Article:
Compliance requirements under Companies Act

Table of Contents

Introduction

Though India is a large economy among the global countries, many companies that are in the nascent stages still complain that the country is highly complex to run a business. The compliance needs of small businesses are tedious and extensive. Here, you will get to know about the compliance requirements within the Companies Act.

India is one of the largest economies in the world today, but many new companies still complain, and correctly, of the high complexity of running a business here. As compared to many other large economies, compliance requirements of small businesses are extensive and tedious. In this article, we’ll look at what these compliances are, primarily focusing on the Companies Act.

Compliance Requirements under the Companies Act

Companies incorporated in India are primarily regulated by the recently enacted Companies Act, 2013. The Companies Act, 2013, amongst other provisions, specifies various provisions with regards to qualification, appointment, remuneration removal, retirement of directors, conducting board and shareholders meetings, passing of resolutions, related party transactions, the maintenance of books of accounts and the preparation and presentation of annual accounts (matters to be reported upon in the annual reports of the companies), periodical filing of forms with the Registrar of Companies, etc.

Once all formalities required legally for the incorporation are done with, and a certificate of the same is issued, the company is recognized as a legal entity, distinct from its members who have incorporated such entity. Irrespective of whether the company is a private or a public company, there are certain things that need to be done post the incorporation.

Post incorporation compliances

For starters, as soon as the incorporation is done, within 30 days one of the directors of the company must issue the notice for the first ever board meeting, almost seven days prior to the latter being slated for.

The company must also have the name board outside the registered office address, with its name, registered office address, Company Identification Number, e-mail ID, and phone number (which are mandatory now), website address and fax number, if any, stated on it. All the aforementioned details are also to be printed on the business letters, bill heads and all other official documents and publications going through the company.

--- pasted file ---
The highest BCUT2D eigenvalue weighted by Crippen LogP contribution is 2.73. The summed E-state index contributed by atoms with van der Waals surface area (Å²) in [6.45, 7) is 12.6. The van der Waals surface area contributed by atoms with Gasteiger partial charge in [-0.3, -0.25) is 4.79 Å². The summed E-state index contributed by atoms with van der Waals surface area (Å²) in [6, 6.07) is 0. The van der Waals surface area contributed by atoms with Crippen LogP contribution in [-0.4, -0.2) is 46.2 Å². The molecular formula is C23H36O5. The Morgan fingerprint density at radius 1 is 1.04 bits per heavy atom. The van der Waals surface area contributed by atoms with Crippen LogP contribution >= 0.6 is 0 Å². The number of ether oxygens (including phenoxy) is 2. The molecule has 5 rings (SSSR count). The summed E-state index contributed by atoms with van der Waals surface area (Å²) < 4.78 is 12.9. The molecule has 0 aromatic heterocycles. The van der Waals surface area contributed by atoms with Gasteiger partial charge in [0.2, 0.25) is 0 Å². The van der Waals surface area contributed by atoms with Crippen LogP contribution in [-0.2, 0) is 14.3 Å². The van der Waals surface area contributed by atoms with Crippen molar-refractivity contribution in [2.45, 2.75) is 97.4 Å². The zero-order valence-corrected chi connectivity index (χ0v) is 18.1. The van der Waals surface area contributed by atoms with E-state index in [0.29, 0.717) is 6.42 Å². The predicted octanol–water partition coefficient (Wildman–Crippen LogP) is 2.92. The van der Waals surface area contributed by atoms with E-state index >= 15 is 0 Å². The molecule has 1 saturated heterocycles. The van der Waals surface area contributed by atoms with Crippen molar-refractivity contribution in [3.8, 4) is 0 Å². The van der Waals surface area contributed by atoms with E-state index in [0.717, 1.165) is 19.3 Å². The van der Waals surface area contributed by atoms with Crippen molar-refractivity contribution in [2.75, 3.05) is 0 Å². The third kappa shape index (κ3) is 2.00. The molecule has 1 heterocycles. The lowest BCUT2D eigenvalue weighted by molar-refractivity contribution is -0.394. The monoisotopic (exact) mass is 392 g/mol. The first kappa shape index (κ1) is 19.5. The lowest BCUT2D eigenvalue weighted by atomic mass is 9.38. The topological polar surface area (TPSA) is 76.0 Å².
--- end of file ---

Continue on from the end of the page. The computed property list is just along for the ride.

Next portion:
One must also make sure the company has a PAN and TAN soon after the incorporation. Without these, you would not be able to even open a bank account. The company is also liable to convene regular board meetings throughout the calendar years and also make sure that minutes of the meeting are prepared in a permanent file or folder till the company exists.

These minutes must be prepared within 30 days of the meeting. The company also has to issue share certificates to all those who have been given stakes, and all details regarding the same must be mentioned and maintained in the allotment register. The company is also to file and maintain its balance sheet, a profit and loss account, an auditor’s report, and annual return every financial year before the due date, with the Registrar of Companies.

Other than the aforementioned non-negotiable terms and conditions, there will also be certain instances when the company will have to intimate the registrar of companies. These situations may include appointments of directors, removal and certain other changes in the prescribed manner.

Introduction of CSR rules

The New Companies Act has also introduced the CSR (Corporate Social Responsibility) provisions. Now, under CSR companies are obligated to take on certain philanthropic activities. All companies that adhere to the CSR criteria have to undertake these activities in the financial year.

The above compliance requirements only apply to the Companies Act, 2013. There are further registrations required, depending on turnover and business type, such as service tax, VAT and Profession Tax. It is pertinent to note that the responsibility of a firm to comply with rules and regulations is not a one-time thing, but is a continuous affair.

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